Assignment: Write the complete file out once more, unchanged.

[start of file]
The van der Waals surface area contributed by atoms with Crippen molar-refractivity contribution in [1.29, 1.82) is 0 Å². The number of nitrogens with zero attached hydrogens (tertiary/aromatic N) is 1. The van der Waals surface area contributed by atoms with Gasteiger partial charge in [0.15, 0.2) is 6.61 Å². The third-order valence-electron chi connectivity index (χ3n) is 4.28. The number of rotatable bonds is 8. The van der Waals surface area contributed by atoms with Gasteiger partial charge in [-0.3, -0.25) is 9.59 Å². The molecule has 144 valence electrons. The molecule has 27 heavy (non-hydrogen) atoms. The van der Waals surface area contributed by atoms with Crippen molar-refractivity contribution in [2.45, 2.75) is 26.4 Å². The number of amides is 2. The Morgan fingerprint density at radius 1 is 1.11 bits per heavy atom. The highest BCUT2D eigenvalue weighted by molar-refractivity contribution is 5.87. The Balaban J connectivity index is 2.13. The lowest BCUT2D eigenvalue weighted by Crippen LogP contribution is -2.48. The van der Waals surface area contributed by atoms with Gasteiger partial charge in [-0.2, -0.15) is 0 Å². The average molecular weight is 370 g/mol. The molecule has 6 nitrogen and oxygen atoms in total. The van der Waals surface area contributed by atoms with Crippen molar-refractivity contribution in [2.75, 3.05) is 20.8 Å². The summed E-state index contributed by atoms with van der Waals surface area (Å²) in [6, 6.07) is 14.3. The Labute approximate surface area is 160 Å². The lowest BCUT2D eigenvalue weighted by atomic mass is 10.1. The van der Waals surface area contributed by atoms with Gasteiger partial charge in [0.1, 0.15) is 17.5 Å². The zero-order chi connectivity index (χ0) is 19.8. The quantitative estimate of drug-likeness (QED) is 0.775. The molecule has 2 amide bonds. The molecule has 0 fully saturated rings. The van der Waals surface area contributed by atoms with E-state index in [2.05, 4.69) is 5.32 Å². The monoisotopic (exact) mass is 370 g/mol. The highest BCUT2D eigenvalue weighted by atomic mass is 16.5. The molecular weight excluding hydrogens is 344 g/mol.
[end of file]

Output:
The van der Waals surface area contributed by atoms with Crippen molar-refractivity contribution in [1.29, 1.82) is 0 Å². The number of nitrogens with zero attached hydrogens (tertiary/aromatic N) is 1. The van der Waals surface area contributed by atoms with Gasteiger partial charge in [0.15, 0.2) is 6.61 Å². The third-order valence-electron chi connectivity index (χ3n) is 4.28. The number of rotatable bonds is 8. The van der Waals surface area contributed by atoms with Gasteiger partial charge in [-0.3, -0.25) is 9.59 Å². The molecule has 144 valence electrons. The molecule has 27 heavy (non-hydrogen) atoms. The van der Waals surface area contributed by atoms with Crippen molar-refractivity contribution in [2.45, 2.75) is 26.4 Å². The number of amides is 2. The Morgan fingerprint density at radius 1 is 1.11 bits per heavy atom. The highest BCUT2D eigenvalue weighted by molar-refractivity contribution is 5.87. The Balaban J connectivity index is 2.13. The lowest BCUT2D eigenvalue weighted by Crippen LogP contribution is -2.48. The van der Waals surface area contributed by atoms with Gasteiger partial charge in [-0.2, -0.15) is 0 Å². The average molecular weight is 370 g/mol. The molecule has 6 nitrogen and oxygen atoms in total. The van der Waals surface area contributed by atoms with Crippen molar-refractivity contribution in [2.75, 3.05) is 20.8 Å². The summed E-state index contributed by atoms with van der Waals surface area (Å²) in [6, 6.07) is 14.3. The Labute approximate surface area is 160 Å². The lowest BCUT2D eigenvalue weighted by atomic mass is 10.1. The van der Waals surface area contributed by atoms with Gasteiger partial charge in [0.1, 0.15) is 17.5 Å². The zero-order chi connectivity index (χ0) is 19.8. The quantitative estimate of drug-likeness (QED) is 0.775. The molecule has 2 amide bonds. The molecule has 0 fully saturated rings. The van der Waals surface area contributed by atoms with E-state index in [2.05, 4.69) is 5.32 Å². The monoisotopic (exact) mass is 370 g/mol. The highest BCUT2D eigenvalue weighted by atomic mass is 16.5. The molecular weight excluding hydrogens is 344 g/mol.